Sandra B. Calhoun, Alexandria

Was this a Capital offense?

The decision to capitalize “deep state” sans quotation marks in the Oct. 26 front-page article “Trump’s strategy shifts as efforts to stymie probe fail” was curious. When did “deep state” become a proper noun? Capitalizing those words legitimizes the idea that government bureaucrats are out to get the president. Was that the intent?

Kirsten B. Mitchell, Washington

Constable will be missed

I was saddened to read that the words “By Pamela Constable” will no longer appear in The Post’s news pages [“After years in Afghanistan, I’m going home to an America I don’t recognize,” Outlook, Oct. 6].

Her well-researched and insightful reports over the past several years helped clarify often-opaque events in Afghanistan and Pakistan, troubled nations with which the United States is deeply involved and has important, complicated relationships.

I met Constable in Haiti in the 1980s, when I was serving at the U.S. Embassy in Port-au-Prince and she was covering Latin America for the Boston Globe. It was a time of great turmoil and change in that country, and though her expertise had been in Spanish-speaking countries, she quickly became an expert in Haitian politics and culture, reporting and interpreting events leading up to and after the downfall of the Jean-Claude Duvalier regime in 1986.

I was particularly impressed by her bravery. Haiti was a dangerous place in those days, yet she went wherever the stories were. She was determined to uncover and report the facts, despite the potential consequences to her safety.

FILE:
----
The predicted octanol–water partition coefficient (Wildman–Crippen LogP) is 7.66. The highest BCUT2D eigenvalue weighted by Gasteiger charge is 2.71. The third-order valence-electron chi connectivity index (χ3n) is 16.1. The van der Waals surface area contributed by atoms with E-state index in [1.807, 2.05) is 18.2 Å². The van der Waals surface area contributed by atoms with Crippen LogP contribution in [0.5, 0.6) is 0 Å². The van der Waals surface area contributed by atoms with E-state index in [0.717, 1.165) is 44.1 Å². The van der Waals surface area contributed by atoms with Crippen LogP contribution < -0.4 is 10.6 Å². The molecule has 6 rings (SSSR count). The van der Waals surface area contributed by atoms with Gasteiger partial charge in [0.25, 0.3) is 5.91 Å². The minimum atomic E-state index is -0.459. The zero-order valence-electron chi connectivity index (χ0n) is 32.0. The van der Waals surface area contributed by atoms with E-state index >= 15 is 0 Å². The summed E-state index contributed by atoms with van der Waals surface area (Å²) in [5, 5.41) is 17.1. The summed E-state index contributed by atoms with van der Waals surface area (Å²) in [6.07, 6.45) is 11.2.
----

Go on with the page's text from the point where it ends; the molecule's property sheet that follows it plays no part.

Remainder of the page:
Several years later, after she had been hired by The Post, she was assigned to cover the war in Afghanistan, a part of the world she was then unfamiliar with. Knowing that I had served at the U.S. Embassy in Kabul before my time in Haiti, she contacted me to ask my advice. “Be careful,” I told her. Even so, she continued to take risks to report breaking news and also contributed thoughtful backgrounders, providing the “why,” as well as the “what.” She even found time to write stories about the human costs of the conflict, both there and in Pakistan. She brought to life ordinary men, women and children who were just trying to eke out a living and avoid becoming victims of the violence around them. Her stories were often published with photographs she had taken in rural areas far away from the relatively safe cities in which she was based (and could have stayed). Her reportage will be missed.